William Trindle

Almost every state in the union has furnished its quota of citizens to Iowa. The state that has produced the best corn crops of the country has also produced some of the strongest men of the nation, and its residents on the whole are a prosperous, contented and progressive class, who are winning success in carefully directed farm work. Of this number William Trindle is a representative and has a pleasant home on section 32, West Point township. He comes of Scotch ancestry, the family having been founded in America by his grandfather, William Trindle, and his two brothers, Andrew and John, who crossed the Atlantic and settled in Pennsylvania. John, who remained single, secured a position in connection with government surveys and at the time of his death left a large fortune, but the family could not establish a claim to it ; for the records of his two brothers had been destroyed.

George M. Trindle, son of William Trindle, was born in Westmoreland county, Pennsylvania, February 26, 1826, and having arrived at years of maturity, there was married on the 17th of July, 1851, in Fairfield township, that county to Miss Sarah McDowell, also a native of that county, born April 17, 1832. They began their domestic life in the east, but in 1863 removed westward to Iowa, establishing their home in Butler county, where they lived for thirty years, Mr. Trindle passing away on the 16th of June, 1893. He had followed farming during much of his life and during the last twenty years was also a minister of the United Brethren church, but made his home upon his farm, having one hundred and sixty acres of productive land, which responded readily to the care and cultivation which he bestowed upon it. He was a most earnest temperance worker and sought in every way possible to promote the moral progress in the community in which he lived, his influence being an effective force for good among his friends and neighbors. His wife still survives and now makes her home with a daughter near Bowman, North Dakota. In their family were seven children : William ; Susan Mary, the wife of Charles Coryell, of Minnesota; Almira Jane, the wife of A. J. Sylvius, of Bowman, North Dakota ; James A., living in Marshalltown, lowa ; Emily Eleanor, the deceased wife of Robert Santee ; George, who died in infancy ; and C. L., living in Jackson township.

William Trindle, whose name introduces this record, was born in Westmoreland county, Pennsylvania, July 29, 1852, and there spent the first eleven years of his life, accompanying his parents on their removal westward to this county in 1863. One half century has since come and gone and during the entire period he has been an interested witness of the changes which have occurred, converting the wild prairie district into a rich farming region, dotted here and there with beautiful homes, substantial school buildings and churches and other evidences of a progressive civilization. William Trindle was reared as a farm lad, working in the fields when not occupied with the duties of the school room. In manhood he has been content to give his time and attention to the occupation with which he had become familiar as a boy and thus concentrating his efforts upon a single line of activity, he has won prosperity and is now the owner of three hundred and twenty acres of rich land, constituting the west one half of section 32, West Point township, upon which he has resided for a quarter of a century. The improvements upon the place are the tangible evidences of a well spent life characterized by energy and thrift.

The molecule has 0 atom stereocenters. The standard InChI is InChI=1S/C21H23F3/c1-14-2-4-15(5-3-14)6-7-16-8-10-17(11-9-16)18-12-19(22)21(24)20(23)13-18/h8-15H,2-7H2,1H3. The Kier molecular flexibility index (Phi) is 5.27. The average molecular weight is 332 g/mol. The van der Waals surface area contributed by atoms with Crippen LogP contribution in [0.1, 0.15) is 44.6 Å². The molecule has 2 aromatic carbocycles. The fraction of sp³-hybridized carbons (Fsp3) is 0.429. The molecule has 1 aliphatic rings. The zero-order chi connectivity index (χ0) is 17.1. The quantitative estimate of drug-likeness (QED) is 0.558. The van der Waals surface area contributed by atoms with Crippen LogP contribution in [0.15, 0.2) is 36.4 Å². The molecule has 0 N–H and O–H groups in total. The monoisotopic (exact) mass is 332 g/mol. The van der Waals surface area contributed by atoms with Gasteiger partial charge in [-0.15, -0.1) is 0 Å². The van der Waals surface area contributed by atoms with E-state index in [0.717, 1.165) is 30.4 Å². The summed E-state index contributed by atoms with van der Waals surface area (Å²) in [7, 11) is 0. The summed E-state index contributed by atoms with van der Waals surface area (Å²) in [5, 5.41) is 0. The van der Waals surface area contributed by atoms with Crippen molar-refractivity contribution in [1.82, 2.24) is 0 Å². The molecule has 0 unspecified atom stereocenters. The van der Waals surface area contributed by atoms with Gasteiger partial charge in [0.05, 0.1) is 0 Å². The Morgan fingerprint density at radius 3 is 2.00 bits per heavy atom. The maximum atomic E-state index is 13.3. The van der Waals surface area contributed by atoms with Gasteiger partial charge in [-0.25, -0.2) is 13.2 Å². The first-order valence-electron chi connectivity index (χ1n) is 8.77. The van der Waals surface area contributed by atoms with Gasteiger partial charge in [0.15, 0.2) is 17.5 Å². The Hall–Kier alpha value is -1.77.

On the 25th of February, 1880, Mr. Trindle was united in marriage to Miss Keziah Cornford, who was born in Milwaukee, Wisconsin, April 9, 1847, and is a daughter of John and Mary Ann (Ralph) Cornford, who were natives of England, born near London. Both passed away in Wisconsin, the father when but forty four years of age and the mother in 1903 at the advanced age of eighty-nine years. They had two children born in England ere they came to America about 1845. Their family numbered nine children, of whom one son died at the age of twenty-five, while two other children have also passed away, leaving six yet living.

Mr. and Mrs. Trindle have three children : Anna, the wife of Jesse Young, residing near Turtle Lake, Wisconsin ; Nellie, the wife of S. G. Young of Turtle Lake, Wisconsin ; and William Irving, who married Laura Berkley and who remains upon the old homestead and now operates the farm.

The parents are members of the Christian church of Bristow, are liberal in its support and take an active part in its work. Mr. Trindle is serving as one of its elders and does all in his power to further its cause. He holds membership with the Modern Brotherhood of America and he gives his support to the republican party, being now identified with its progressive wing. He has held only school and road offices nor does he desire further political preferment. Living in the county for a half century, he is largely familiar with its history, his memory going back to the time when this part of the state was mostly an unfenced prairie, upon which few houses had been built. It was a dangerous thing to travel in this district in the winter time, for there were no homes in which to seek shelter from the storms and it was not an unusual thing for a blizzard to sweep over the district. The mail was received twice a week being brought in by stage from Cedar Falls and Hampton. Farsighted men, however, recognized the natural advantages of the country and came to claim its rich agricultural lands, while the present generation, profiting by their labors, have become prosperous farmers. The country is now well developed and its attractiveness has been enhanced by the labors of such men as William Trindle, who is justly accounted one of the progressive farmers of his part of the state.